Roger Marolt: Roger this
The Aspen Times
Aspen, CO Colorado
Proof that employee housing is a better investment than free-market homes. Really!
An employee-housing unit in Aspen is a better investment than an equivalent free-market home. And I’m not talking in esoteric, feel-good terms either. I’m talking real numbers ” the kind that economists, accountants, financial analysts and all other sorts of people who look at facts and figures through thick glasses use, the kinds you find in textbooks ” not the ones scribbled on Realtors’ golf scorecards.
To reach my never-before-imagined-by-anyone conclusion, I sat down with a pad of paper and calculator one morning to kill some time while waiting to shoo away the neighborhood dog that has lately been mining my yard with preowned Alpo bombs. The Saturday morning paper had not yet arrived to offer any other diversion.
As it turns out, the total annual investment return on a 2,500-square-foot, three-bedroom, two-bath employee housing unit in Aspen or Snowmass is about 16.33 percent. An equivalent home on the free market returns a relatively paltry 11 percent.
Okay, stop laughing, and I’ll prove it.
First of all, it is important to understand what your house, free market or deed restricted, is worth to live in on a yearly basis. The best measure that economists can come up with for estimating this is what they call a “rental equivalent” ” the value of your house on an annual “cash-flow” basis. It measures in dollars the annual worth of living where you live.
Are you with me so far? Good. To continue with the example, let’s estimate that the free-market monthly rental amount on the 2,500-square-foot home I described above is $5,000. That’s $60,000 per year, or what “the market” has determined it is worth to live in our example home through four consecutive seasons. Now divide this amount by the $450,000 that a person hypothetically might have spent on the house if it is employee housing. This translates to an annual cash-flow return of 13.33 percent on investment. On top of this, add the 3 percent annual appreciation allowed by employee-housing rules, and we get a total return on the employee housing unit of 16.33 percent per year. Not too shabby!
Now we’ll go through the same exercise with a free-market home of the same description. The big difference, of course, is that somebody has invested about $2 million in it. If you divide the same annual rent, $60,000, by this much larger number, the annual cash-flow return is just 3 percent. Add that to an annual expected appreciation rate of around 8 percent, and the total investment return on the free-market home comes out to 11 percent, almost a third lower than the employee-housing return.
Before you pooh-pooh the rental equivalent measurement of a home’s annual cash worth, understand exactly what it is saying. The figure attempts to determine what it is worth to live in your house, not how much it costs you. The actual cost of owning similar homes is extremely variable; some are deed restricted, some are not, most have unique mortgage terms, and some don’t have mortgages at all. The out-of-pocket cost of owning similar homes varies greatly, too. The rental equivalent number is an equalizer. It is the best guess that anyone can come up with to determine what the average person thinks it is worth to live in a particular house, not considering any of the above-mentioned variables. And, no, the value of living here is not “priceless,” no matter what the glossy ads in Aspen Magazine say or what you tell your friends back in the city to make them jealous.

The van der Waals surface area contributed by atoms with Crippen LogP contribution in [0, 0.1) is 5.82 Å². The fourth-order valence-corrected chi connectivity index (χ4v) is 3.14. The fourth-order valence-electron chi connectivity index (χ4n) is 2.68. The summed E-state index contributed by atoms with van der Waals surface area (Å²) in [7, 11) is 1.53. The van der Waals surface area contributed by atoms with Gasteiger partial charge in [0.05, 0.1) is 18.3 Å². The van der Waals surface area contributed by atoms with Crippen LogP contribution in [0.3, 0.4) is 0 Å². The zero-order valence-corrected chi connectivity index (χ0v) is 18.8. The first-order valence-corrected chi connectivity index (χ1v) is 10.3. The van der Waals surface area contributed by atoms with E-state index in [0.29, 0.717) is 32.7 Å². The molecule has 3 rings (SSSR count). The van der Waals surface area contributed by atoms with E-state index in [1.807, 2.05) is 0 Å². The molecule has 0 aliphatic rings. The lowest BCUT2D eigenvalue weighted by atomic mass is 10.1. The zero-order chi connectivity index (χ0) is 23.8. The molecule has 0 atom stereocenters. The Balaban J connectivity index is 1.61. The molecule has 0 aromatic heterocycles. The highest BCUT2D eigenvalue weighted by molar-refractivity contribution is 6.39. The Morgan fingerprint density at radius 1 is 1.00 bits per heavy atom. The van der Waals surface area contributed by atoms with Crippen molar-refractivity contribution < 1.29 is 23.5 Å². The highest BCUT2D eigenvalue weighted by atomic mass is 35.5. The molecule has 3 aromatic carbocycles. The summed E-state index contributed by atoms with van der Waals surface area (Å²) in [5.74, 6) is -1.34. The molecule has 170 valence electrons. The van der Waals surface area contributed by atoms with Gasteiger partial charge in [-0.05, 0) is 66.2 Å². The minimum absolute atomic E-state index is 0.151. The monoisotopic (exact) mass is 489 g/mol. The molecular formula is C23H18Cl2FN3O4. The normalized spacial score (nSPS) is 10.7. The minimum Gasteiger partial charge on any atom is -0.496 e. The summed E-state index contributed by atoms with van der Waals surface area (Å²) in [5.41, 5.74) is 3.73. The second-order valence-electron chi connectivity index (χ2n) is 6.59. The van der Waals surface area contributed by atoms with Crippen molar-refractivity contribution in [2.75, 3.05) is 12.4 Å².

The obvious question, then, is if employee housing provides such an excellent rate of investment return, why aren’t employee-housing owners getting rich from it? The answer is because they are spending all the annual rental equivalent income on the hypothetical “rent,” just like the free-market homeowner is doing. There is no discount for living in deed-restricted housing in this calculation. It’s the same product, at the same price, for everyone. In the end, the difference between employee housing and free-market homes is in the appreciation portion of the investment. That’s the component of the annual return that each homeowner is actually saving as equity in their homes. For the free-market owner, this is a bigger percentage on a larger investment.
This might lead the employee homeowner to say, “Ah, I knew it. I’m still getting screwed, just like I have always thought.” But the reality is he’s not. Living here is a choice, and, one way or another, every single one of us who wants to live in that 2,500-square-foot home must pay the $60,000 annual rent to accomplish it. What the employee-housing restrictions do, in effect, are to allow the employee-housing owner to tap into the equivalent of his annual free-market appreciation instead of saving it each year so he can pay the real “rent.” He is using it to pay the cost of living here. If the subsidized homeowner is smart, he recognizes that the 3 percent statutory appreciation he is allowed, which boosts his overall return to an amount higher than the free-market owner receives, is a gift from the local tax coffers.
Now this column was certainly not written to end any arguments. To the contrary, I see that it may serve both sides in the affordable-housing debate. The taxpayers who subsidize employee housing may use this to say, “Enough is enough. We’re giving away too much already!” On the other side, employee-housing proponents may say, “This stuff is a better deal than we thought. Give us more!”
All I can say for sure is that if my neighbors had kept their dog on a leash, I would not have brought it up.